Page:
Last night I was able to catch the new U2 3D movie in the IMAX theater at the Smithsonian. If you’re a fan of the band or of innovations in video technology (the film bills itself as the “first ever live action digital 3D film”) check it out while it’s still in theaters.
U2 3D was filmed in Buenos Aires when the band was on its Vertigo tour a few years ago. While it can’t recreate the entire concert experience–because there’s nothing like being at a show and singing along with the music–it’s an excellent substitute for less than a quarter of the price. And in one sense, the movie is better than being at a show, because you get the full 3D effect from angles you could never achieve in real life, such as swooping down on Bono from the top of the stadium. The band looks great and the film remembers that this is a concert movie, so the music comes first and it’s mercifully short on the “hey you’re watching a 3D movie!” gimmicks you’d see at an amusement park 3D theater. But when the movie does invoke 3D tricks, it does so convincingly. The best examples are in the “Love and Peace (or else)/Sunday Bloody Sunday” segment where the band walks out into the crowd, giving a sense of how packed the stadium was, and during the encore “The Fly” (really!) where the filmmakers pull out all the stops and bombard the viewer.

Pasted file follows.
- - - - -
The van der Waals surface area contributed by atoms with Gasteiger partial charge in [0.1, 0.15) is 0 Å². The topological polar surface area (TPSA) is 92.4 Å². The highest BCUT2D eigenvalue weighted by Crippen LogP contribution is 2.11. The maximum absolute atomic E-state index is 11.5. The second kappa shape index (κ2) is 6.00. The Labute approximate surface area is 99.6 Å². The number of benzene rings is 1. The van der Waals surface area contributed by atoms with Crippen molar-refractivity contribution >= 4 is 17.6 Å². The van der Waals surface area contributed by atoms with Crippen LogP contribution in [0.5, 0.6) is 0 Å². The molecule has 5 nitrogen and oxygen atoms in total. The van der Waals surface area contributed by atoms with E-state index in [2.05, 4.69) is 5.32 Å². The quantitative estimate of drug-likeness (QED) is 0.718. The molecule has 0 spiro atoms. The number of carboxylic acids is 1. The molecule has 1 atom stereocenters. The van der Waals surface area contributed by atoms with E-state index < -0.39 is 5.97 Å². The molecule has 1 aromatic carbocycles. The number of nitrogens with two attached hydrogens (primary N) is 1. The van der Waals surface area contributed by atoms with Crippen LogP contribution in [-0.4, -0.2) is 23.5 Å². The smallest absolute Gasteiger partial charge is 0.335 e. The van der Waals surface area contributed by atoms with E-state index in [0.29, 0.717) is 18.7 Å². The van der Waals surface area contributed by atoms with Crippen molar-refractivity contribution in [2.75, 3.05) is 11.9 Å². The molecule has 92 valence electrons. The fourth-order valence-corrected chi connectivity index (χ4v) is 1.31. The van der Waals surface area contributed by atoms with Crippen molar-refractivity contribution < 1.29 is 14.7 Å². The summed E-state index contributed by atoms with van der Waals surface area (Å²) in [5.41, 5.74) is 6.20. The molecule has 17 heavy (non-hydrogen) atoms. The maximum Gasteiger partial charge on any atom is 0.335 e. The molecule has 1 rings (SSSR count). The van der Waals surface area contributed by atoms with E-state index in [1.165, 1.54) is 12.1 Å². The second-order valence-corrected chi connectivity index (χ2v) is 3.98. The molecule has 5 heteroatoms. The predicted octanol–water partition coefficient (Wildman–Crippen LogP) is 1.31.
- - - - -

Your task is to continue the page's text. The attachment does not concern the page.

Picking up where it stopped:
A set list can be found on the film’s wikipedia page. That brings up my main criticism of the film: it’s too short. I have the U2 – Vertigo 2005 – Live From Chicago DVD from the same tour, and it’s much longer than the 85 minute 3D film. Naturally, some great songs were cut to make the running time and they are missed. The consensus from the folks I went with was that “Mysterious Ways” and “Elevation” needed to be added. And for the sensitive, Bono does his politics thing in the movie as well, including donning the famous “coexist” headband and having a reading from the U.N. Declaration of Human Rights on torture. Sorry Ann Coulter.
U2 3D is now playing in select theaters and gradually gaining wider release. I recommend the movie. Get your tickets in advance, because most screenings, at least in this area, have been sold out.